- Reduced professional efficacy/decreased self-evaluation of output/performance- Self-evaluation of our work and referring to ourselves as incompetent and redundant for the job that we are doing leads again to feelings of Burnout.
What does Burnout look like or how do you identify someone who might be experiencing Burnout?
- It usually starts with complaints about feeling exhausted and tired on a regular basis. No matter what they try doing, no matter what the workload is, they’ll still be feeling tired and exhausted and by the end of the day, drained out of all the energy that they had.
- Someone experiencing Burnout would often see the negative side of the story. They tend to hold onto a more pessimistic view of their life, their work, and themselves as well. It does not have to show every time, we might have to look for signs like feeling demotivated, disinterested, less communicative over time, et cetera.
- Decision fatigue is another sign of Burnout. While it also plays a role in causing Burnout, it might as well become a sign for the same. When someone is experiencing Burnout, they more often than not are unable to make the simplest of decisions be it in their professional life or their personal life.
- Look for signs of irritability, anxiousness, inattentiveness, lack of concentration. Those who are going through a Burnout phase would find it very difficult to practise any of the above, they can’t control their irritability, they can’t seem to be attentive or concentrate or manage their anxiety.
How do we avoid feeling Burnout?
- Boundary establishment- It is imperative for us to form healthy and strong boundaries at both personal fronts as well as professional fronts to avoid getting Burnout pretty easily. Nurturing relationships is important, being there for others is important, caring for others is important, working out the deadlines is important but not more than our own selves, is it? What is more important than all of this is to be able to say NO to something that might lead to Burnout and not feel guilty about it later. We might as well schedule regular breaks in order to give us some much-needed relaxation and distraction from all that has been happening.
- Time Management- One of the most common experiences of an individual going through Burnout is that of not having enough time for all the tasks that have been lined up for them. 24 hours do not seem enough? Planning your day and planning your breaks might be the hack here. Taking out 15-20 minutes from the day to plan your next day or maybe taking out just 100 minutes from the 5-day week to plan the next week would take you a long way in managing your time pretty much as required.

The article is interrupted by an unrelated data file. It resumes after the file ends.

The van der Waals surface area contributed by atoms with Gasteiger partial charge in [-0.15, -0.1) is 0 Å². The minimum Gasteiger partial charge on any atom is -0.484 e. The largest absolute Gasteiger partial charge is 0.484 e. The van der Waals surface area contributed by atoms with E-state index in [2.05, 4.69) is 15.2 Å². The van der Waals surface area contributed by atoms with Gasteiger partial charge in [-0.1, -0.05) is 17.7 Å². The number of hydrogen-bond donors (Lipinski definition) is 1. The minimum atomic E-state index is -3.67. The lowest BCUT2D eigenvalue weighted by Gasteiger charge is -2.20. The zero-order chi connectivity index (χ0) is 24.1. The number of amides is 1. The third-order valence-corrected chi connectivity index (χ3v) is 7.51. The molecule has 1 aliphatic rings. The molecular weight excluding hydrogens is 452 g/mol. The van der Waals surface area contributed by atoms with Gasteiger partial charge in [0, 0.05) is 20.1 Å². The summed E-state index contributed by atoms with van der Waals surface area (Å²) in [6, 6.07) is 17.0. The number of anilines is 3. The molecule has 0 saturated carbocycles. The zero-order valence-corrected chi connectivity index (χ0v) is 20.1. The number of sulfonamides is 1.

- Physical Movement- Owing to the fact that most of our work is limited to a 15-inch screen sitting on a chair that may or may not be as comfortable as we want it to be, physical movement becomes imperative to practise. It is very important for us to get up and take a stroll on the terrace if not a park for a few minutes to re-energize and focus on what we were doing. Stretching the body and loosening the muscles that get stiff sitting in one positive would help us make it through the day.
- Healthy eating- Feeling stressed, grab a coffee. Yes? For how long? It is important for us to resort to some healthy eating habits as well. Healthy eating takes us a long way not just in terms of our physical health but mental health as well. Eating timely, right, and light is the key to carrying through the toughest days as well.
- Care for yourself- Self-care is one of the most helpful ways in avoiding or fighting against feelings of Burnout. Self-care does not mean being rude or being selfish, it just means that we care for ourselves and that’s about it. It doesn’t have to have any other meaning associated with it. You don’t have to feel guilty for taking a day off when everyone else was working. Take a day to yourself and do what you have always wanted to do without thinking about what you are required to do.
In the words of Michael Gungor, “Burnout is what happens to you when you try to avoid being a human for too long.”